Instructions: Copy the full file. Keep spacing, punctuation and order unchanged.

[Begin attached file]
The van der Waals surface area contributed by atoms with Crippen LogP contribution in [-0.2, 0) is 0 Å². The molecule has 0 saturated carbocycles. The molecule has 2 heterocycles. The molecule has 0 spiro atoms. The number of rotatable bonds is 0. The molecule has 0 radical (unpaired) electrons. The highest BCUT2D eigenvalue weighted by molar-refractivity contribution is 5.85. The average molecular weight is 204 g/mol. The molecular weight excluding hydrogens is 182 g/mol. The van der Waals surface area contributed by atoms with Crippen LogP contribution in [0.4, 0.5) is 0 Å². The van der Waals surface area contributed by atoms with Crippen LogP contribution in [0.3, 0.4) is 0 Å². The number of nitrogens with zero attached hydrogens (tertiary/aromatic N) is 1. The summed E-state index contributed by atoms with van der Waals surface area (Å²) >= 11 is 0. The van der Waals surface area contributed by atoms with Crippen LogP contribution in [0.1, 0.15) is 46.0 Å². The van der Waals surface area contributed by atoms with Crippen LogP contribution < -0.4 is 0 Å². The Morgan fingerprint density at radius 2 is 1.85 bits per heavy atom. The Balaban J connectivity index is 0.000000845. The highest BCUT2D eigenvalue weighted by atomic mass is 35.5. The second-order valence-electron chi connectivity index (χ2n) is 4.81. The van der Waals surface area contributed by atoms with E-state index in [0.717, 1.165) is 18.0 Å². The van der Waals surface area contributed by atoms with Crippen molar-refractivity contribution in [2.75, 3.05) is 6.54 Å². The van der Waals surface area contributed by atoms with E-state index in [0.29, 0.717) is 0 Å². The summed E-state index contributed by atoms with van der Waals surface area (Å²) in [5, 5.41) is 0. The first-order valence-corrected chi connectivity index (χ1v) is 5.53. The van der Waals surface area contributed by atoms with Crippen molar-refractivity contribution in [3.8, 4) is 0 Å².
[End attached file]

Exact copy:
The van der Waals surface area contributed by atoms with Crippen LogP contribution in [-0.2, 0) is 0 Å². The molecule has 0 saturated carbocycles. The molecule has 2 heterocycles. The molecule has 0 spiro atoms. The number of rotatable bonds is 0. The molecule has 0 radical (unpaired) electrons. The highest BCUT2D eigenvalue weighted by molar-refractivity contribution is 5.85. The average molecular weight is 204 g/mol. The molecular weight excluding hydrogens is 182 g/mol. The van der Waals surface area contributed by atoms with Crippen LogP contribution in [0.4, 0.5) is 0 Å². The van der Waals surface area contributed by atoms with Crippen LogP contribution in [0.3, 0.4) is 0 Å². The number of nitrogens with zero attached hydrogens (tertiary/aromatic N) is 1. The summed E-state index contributed by atoms with van der Waals surface area (Å²) >= 11 is 0. The van der Waals surface area contributed by atoms with Crippen LogP contribution in [0.1, 0.15) is 46.0 Å². The van der Waals surface area contributed by atoms with Crippen LogP contribution < -0.4 is 0 Å². The Morgan fingerprint density at radius 2 is 1.85 bits per heavy atom. The Balaban J connectivity index is 0.000000845. The highest BCUT2D eigenvalue weighted by atomic mass is 35.5. The second-order valence-electron chi connectivity index (χ2n) is 4.81. The van der Waals surface area contributed by atoms with E-state index in [0.717, 1.165) is 18.0 Å². The van der Waals surface area contributed by atoms with Crippen molar-refractivity contribution in [2.75, 3.05) is 6.54 Å². The van der Waals surface area contributed by atoms with E-state index in [0.29, 0.717) is 0 Å². The summed E-state index contributed by atoms with van der Waals surface area (Å²) in [5, 5.41) is 0. The first-order valence-corrected chi connectivity index (χ1v) is 5.53. The van der Waals surface area contributed by atoms with Crippen molar-refractivity contribution in [3.8, 4) is 0 Å².